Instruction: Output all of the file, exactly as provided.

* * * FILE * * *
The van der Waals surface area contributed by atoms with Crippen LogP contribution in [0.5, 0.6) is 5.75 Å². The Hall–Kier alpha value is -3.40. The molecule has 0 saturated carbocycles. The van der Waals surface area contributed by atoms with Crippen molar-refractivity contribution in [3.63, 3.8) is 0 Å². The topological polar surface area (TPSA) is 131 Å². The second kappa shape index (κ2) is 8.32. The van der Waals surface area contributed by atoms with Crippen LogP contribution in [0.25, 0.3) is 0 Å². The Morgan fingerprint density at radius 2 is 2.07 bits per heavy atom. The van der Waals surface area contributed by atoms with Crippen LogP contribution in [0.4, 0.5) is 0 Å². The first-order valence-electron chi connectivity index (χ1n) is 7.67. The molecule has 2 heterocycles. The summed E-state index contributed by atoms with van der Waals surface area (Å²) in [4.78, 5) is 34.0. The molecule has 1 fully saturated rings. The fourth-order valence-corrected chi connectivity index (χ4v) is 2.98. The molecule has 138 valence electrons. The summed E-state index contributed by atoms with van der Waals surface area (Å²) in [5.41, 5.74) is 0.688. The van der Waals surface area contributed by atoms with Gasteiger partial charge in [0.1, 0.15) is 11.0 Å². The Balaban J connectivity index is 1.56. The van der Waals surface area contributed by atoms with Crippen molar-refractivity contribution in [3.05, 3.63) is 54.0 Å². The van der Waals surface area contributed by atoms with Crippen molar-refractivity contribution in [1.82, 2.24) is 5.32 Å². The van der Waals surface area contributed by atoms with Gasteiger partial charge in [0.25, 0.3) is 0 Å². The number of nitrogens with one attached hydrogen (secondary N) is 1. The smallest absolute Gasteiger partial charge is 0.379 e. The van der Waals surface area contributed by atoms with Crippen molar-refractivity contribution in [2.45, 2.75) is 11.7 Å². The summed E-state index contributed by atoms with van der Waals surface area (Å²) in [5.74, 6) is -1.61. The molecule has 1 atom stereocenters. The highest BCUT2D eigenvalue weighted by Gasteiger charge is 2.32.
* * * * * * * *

The van der Waals surface area contributed by atoms with Crippen LogP contribution in [0.5, 0.6) is 5.75 Å². The Hall–Kier alpha value is -3.40. The molecule has 0 saturated carbocycles. The van der Waals surface area contributed by atoms with Crippen molar-refractivity contribution in [3.63, 3.8) is 0 Å². The topological polar surface area (TPSA) is 131 Å². The second kappa shape index (κ2) is 8.32. The van der Waals surface area contributed by atoms with Crippen LogP contribution in [0.25, 0.3) is 0 Å². The Morgan fingerprint density at radius 2 is 2.07 bits per heavy atom. The van der Waals surface area contributed by atoms with Crippen LogP contribution in [0.4, 0.5) is 0 Å². The first-order valence-electron chi connectivity index (χ1n) is 7.67. The molecule has 2 heterocycles. The summed E-state index contributed by atoms with van der Waals surface area (Å²) in [4.78, 5) is 34.0. The molecule has 1 fully saturated rings. The fourth-order valence-corrected chi connectivity index (χ4v) is 2.98. The molecule has 138 valence electrons. The summed E-state index contributed by atoms with van der Waals surface area (Å²) in [5.41, 5.74) is 0.688. The van der Waals surface area contributed by atoms with Gasteiger partial charge in [0.1, 0.15) is 11.0 Å². The Balaban J connectivity index is 1.56. The van der Waals surface area contributed by atoms with Crippen molar-refractivity contribution in [3.05, 3.63) is 54.0 Å². The van der Waals surface area contributed by atoms with Crippen molar-refractivity contribution in [1.82, 2.24) is 5.32 Å². The van der Waals surface area contributed by atoms with Gasteiger partial charge in [0.25, 0.3) is 0 Å². The number of nitrogens with one attached hydrogen (secondary N) is 1. The smallest absolute Gasteiger partial charge is 0.379 e. The van der Waals surface area contributed by atoms with Crippen molar-refractivity contribution in [2.45, 2.75) is 11.7 Å². The summed E-state index contributed by atoms with van der Waals surface area (Å²) in [5.74, 6) is -1.61. The molecule has 1 atom stereocenters. The highest BCUT2D eigenvalue weighted by Gasteiger charge is 2.32.